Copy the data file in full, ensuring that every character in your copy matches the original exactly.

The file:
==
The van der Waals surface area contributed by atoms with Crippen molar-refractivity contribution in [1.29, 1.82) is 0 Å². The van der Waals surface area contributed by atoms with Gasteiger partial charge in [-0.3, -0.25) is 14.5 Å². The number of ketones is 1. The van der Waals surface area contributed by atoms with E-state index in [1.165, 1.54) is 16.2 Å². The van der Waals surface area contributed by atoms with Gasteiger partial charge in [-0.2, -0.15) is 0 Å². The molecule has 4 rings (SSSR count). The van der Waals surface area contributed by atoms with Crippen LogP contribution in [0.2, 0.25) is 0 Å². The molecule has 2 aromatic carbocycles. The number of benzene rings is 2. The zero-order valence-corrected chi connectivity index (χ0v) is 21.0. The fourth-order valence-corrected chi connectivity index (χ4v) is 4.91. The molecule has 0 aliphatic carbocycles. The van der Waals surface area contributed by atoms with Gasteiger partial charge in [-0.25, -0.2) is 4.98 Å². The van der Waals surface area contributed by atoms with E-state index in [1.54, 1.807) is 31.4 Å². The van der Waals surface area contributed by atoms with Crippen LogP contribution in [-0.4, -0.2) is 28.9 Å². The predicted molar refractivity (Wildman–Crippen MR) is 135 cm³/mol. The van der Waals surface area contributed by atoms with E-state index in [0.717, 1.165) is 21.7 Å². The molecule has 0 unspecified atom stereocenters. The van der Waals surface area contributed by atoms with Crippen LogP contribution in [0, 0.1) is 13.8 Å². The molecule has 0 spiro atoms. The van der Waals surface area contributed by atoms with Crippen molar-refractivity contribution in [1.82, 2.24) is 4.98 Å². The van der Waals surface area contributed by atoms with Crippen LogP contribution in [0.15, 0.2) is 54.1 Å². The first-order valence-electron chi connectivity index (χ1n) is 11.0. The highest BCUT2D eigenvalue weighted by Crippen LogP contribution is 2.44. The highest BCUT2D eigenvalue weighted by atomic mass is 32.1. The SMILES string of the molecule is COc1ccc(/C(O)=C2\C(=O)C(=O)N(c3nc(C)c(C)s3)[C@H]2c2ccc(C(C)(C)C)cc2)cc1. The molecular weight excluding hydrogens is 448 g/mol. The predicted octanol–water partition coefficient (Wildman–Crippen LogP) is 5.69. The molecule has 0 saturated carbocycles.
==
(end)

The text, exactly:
The van der Waals surface area contributed by atoms with Crippen molar-refractivity contribution in [1.29, 1.82) is 0 Å². The van der Waals surface area contributed by atoms with Gasteiger partial charge in [-0.3, -0.25) is 14.5 Å². The number of ketones is 1. The van der Waals surface area contributed by atoms with E-state index in [1.165, 1.54) is 16.2 Å². The van der Waals surface area contributed by atoms with Gasteiger partial charge in [-0.2, -0.15) is 0 Å². The molecule has 4 rings (SSSR count). The van der Waals surface area contributed by atoms with Crippen LogP contribution in [0.2, 0.25) is 0 Å². The molecule has 2 aromatic carbocycles. The number of benzene rings is 2. The zero-order valence-corrected chi connectivity index (χ0v) is 21.0. The fourth-order valence-corrected chi connectivity index (χ4v) is 4.91. The molecule has 0 aliphatic carbocycles. The van der Waals surface area contributed by atoms with Gasteiger partial charge in [-0.25, -0.2) is 4.98 Å². The van der Waals surface area contributed by atoms with E-state index in [1.54, 1.807) is 31.4 Å². The van der Waals surface area contributed by atoms with Crippen LogP contribution in [-0.4, -0.2) is 28.9 Å². The predicted molar refractivity (Wildman–Crippen MR) is 135 cm³/mol. The van der Waals surface area contributed by atoms with E-state index in [0.717, 1.165) is 21.7 Å². The molecule has 0 unspecified atom stereocenters. The van der Waals surface area contributed by atoms with Crippen LogP contribution in [0, 0.1) is 13.8 Å². The molecule has 0 spiro atoms. The van der Waals surface area contributed by atoms with Crippen molar-refractivity contribution in [1.82, 2.24) is 4.98 Å². The van der Waals surface area contributed by atoms with Crippen LogP contribution in [0.15, 0.2) is 54.1 Å². The first-order valence-electron chi connectivity index (χ1n) is 11.0. The highest BCUT2D eigenvalue weighted by Crippen LogP contribution is 2.44. The highest BCUT2D eigenvalue weighted by atomic mass is 32.1. The SMILES string of the molecule is COc1ccc(/C(O)=C2\C(=O)C(=O)N(c3nc(C)c(C)s3)[C@H]2c2ccc(C(C)(C)C)cc2)cc1. The molecular weight excluding hydrogens is 448 g/mol. The predicted octanol–water partition coefficient (Wildman–Crippen LogP) is 5.69. The molecule has 0 saturated carbocycles.